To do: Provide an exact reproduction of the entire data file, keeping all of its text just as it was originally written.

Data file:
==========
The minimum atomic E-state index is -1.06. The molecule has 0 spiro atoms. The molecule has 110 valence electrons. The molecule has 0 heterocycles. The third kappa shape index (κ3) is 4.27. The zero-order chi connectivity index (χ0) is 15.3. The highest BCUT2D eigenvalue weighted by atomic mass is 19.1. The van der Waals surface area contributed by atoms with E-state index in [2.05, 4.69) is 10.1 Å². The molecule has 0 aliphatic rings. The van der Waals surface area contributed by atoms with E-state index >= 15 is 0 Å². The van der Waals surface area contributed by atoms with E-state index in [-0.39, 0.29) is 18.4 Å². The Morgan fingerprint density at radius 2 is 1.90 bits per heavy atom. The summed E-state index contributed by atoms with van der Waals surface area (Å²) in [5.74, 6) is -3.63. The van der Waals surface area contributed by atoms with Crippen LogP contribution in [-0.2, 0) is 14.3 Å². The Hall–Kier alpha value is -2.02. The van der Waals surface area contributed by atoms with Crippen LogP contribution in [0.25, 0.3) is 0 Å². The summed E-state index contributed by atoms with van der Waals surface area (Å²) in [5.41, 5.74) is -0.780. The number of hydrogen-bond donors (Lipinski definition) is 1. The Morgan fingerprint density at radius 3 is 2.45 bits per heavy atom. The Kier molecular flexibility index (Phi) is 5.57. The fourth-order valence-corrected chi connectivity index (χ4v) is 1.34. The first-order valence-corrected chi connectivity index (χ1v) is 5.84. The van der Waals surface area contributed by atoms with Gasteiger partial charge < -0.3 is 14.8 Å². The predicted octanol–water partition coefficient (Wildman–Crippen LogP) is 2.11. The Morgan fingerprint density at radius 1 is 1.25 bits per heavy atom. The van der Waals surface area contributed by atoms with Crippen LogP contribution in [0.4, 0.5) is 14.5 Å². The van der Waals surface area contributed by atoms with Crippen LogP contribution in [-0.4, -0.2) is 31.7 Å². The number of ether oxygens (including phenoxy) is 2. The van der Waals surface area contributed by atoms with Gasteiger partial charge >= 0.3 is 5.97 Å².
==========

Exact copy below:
The minimum atomic E-state index is -1.06. The molecule has 0 spiro atoms. The molecule has 110 valence electrons. The molecule has 0 heterocycles. The third kappa shape index (κ3) is 4.27. The zero-order chi connectivity index (χ0) is 15.3. The highest BCUT2D eigenvalue weighted by atomic mass is 19.1. The van der Waals surface area contributed by atoms with E-state index in [2.05, 4.69) is 10.1 Å². The molecule has 0 aliphatic rings. The van der Waals surface area contributed by atoms with E-state index >= 15 is 0 Å². The van der Waals surface area contributed by atoms with E-state index in [-0.39, 0.29) is 18.4 Å². The Morgan fingerprint density at radius 2 is 1.90 bits per heavy atom. The summed E-state index contributed by atoms with van der Waals surface area (Å²) in [5.74, 6) is -3.63. The van der Waals surface area contributed by atoms with Crippen LogP contribution in [-0.2, 0) is 14.3 Å². The Hall–Kier alpha value is -2.02. The van der Waals surface area contributed by atoms with Crippen LogP contribution in [0.25, 0.3) is 0 Å². The summed E-state index contributed by atoms with van der Waals surface area (Å²) in [5.41, 5.74) is -0.780. The number of hydrogen-bond donors (Lipinski definition) is 1. The Morgan fingerprint density at radius 3 is 2.45 bits per heavy atom. The Kier molecular flexibility index (Phi) is 5.57. The fourth-order valence-corrected chi connectivity index (χ4v) is 1.34. The first-order valence-corrected chi connectivity index (χ1v) is 5.84. The van der Waals surface area contributed by atoms with Gasteiger partial charge < -0.3 is 14.8 Å². The predicted octanol–water partition coefficient (Wildman–Crippen LogP) is 2.11. The Morgan fingerprint density at radius 1 is 1.25 bits per heavy atom. The van der Waals surface area contributed by atoms with Crippen LogP contribution in [0.4, 0.5) is 14.5 Å². The van der Waals surface area contributed by atoms with Crippen LogP contribution in [-0.4, -0.2) is 31.7 Å². The number of ether oxygens (including phenoxy) is 2. The van der Waals surface area contributed by atoms with Gasteiger partial charge >= 0.3 is 5.97 Å².